Trade and shipping

Ships loaded with riches

Initially only a few goods came back from the colony on St. Thomas. But eventually goods were frequently transported between Denmark, the west coast of Africa and the West Indies. The trade was immensely profitable - also for the Danish state and Danish society.
The frigate “Fredensborg” sailed in the slave trade on the triangular route in 1778-1790. Barricades have been constructed across the ship at the foremast and mainmast in order to control the enslaved laborers during short walks in the air on deck. The three high, round devices are canvas air intakes for guiding fresh air down into the stuffy cargo hold (Private collection, photo in the Maritime Museum of Denmark).

The cargo documents from the ships that sailed out to the colony tell the history of the extensive trade that occurred, both in the direct sea trade between Denmark and the West Indian colony and in the triangular sea trade between Denmark, the west coast of Africa, and the West Indies. A typical cargo for a ship that sailed from Denmark directly to the colony is described for the packet boat “Kronprins Christian” in 1764. It contained provisions for both the military and the Danish Royal Navy sailors on the islands. The military’s supplies were 71 barrels of salted beef, 80 barrels of smoked pork, 107 small barrels of butter, and 14 barrels of rye flour. The Royal Navy sailors got slightly more generous provisions: beef, pork, butter, hardtack, flour, tallow, peas, oats, salt, vinegar, and spirits, in all 203.5 barrels. The ship also brought 168 boards and 54,050 bricks.

The cargo of “Fridericus Quartus”

The cargoes were different in the triangular trade from the direct route to the West Indies. See The voyages across the Atlantic to learn about the various routes. Goods were brought to Africa to purchase enslaved laborers with, particularly Asian cotton textiles.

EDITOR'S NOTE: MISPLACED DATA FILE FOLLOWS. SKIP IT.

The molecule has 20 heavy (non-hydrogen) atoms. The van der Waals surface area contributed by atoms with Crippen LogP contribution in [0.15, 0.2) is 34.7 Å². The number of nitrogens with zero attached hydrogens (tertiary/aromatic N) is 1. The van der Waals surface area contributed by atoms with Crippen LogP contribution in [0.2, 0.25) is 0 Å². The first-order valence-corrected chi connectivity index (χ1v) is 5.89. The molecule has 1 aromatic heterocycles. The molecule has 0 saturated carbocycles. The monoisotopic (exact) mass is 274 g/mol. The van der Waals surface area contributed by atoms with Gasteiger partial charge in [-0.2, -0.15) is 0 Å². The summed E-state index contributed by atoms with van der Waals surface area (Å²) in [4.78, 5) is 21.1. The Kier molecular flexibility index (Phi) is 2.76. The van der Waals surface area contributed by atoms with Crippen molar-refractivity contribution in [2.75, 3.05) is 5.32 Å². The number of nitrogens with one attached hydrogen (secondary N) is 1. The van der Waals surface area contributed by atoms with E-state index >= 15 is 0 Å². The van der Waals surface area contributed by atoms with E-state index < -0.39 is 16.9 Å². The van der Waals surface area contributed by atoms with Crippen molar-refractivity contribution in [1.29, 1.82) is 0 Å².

A typical example is the ship “Fridericus Quartus”, which was dispatched in 1699 with an enormous cargo: Textiles at a value of 15,000 rix-dollars, 2849 large iron bars at a value of 1700 rix-dollars, 13,430 pounds of gunpowder at a value of 1600 rix-dollars, dishes and bangles (arm rings) of brass at a value of 2000 rix-dollars, corals for 1300 rix-dollars and 500 mirrors at a value of 1000 rix-dollars. There were also other goods in smaller quantities valued in total at 3400 rix-dollars.

When the ship sailed from Africa, it carried a cargo of 27 kilograms (59.4 pounds) of gold at a value of 14,000 rix-dollars and 3.5 metric tons of ivory valued in total at 2000 rix-dollars. This cargo was to be brought all the way home to Denmark. The ship also carried 547 enslaved laborers to the colony in the West Indies. The enslaved laborers had a total value of 15,000 rix-dollars. There were 263 men and boys, 279 women and girls plus 5 “babies”. After a rough crossing, only fewer than half – 238 enslaved laborers – arrived alive at St. Thomas, where they were sold.

For the trip home to Denmark, the gold and ivory from Africa were supplemented by goods from the West Indies. Among other things, 68 metric tons of raw sugar, 67 metric tons of dyewoods, 4 metric tons of indigo, 4.5 metric tons of tobacco, 12.5 metric tons of cotton, 50 kilograms (110 pounds) of tortoise shell, and 473 cowhides.

Return cargo directly to Denmark

The “Kronprins Christian” sailed home from the West Indies in 1761 with a typical return cargo on a direct voyage. It was loaded with 711 barrels of raw sugar and 10 bales of cotton, 8 barrels of young rum and 11 casks and 23 sacks of coffee. At this time in the middle of the 1700s, raw sugar normally accounted for 80-90 percent of the value of all West Indian goods brought back to Denmark.

Raw sugar and refined sugar

The profit in both the direct West Indian trade and the triangular trade lay overwhelmingly in the raw sugar brought home, which was reserved for sugar refineries in Denmark. The re-export of refined sugar from Denmark was also an important source of income.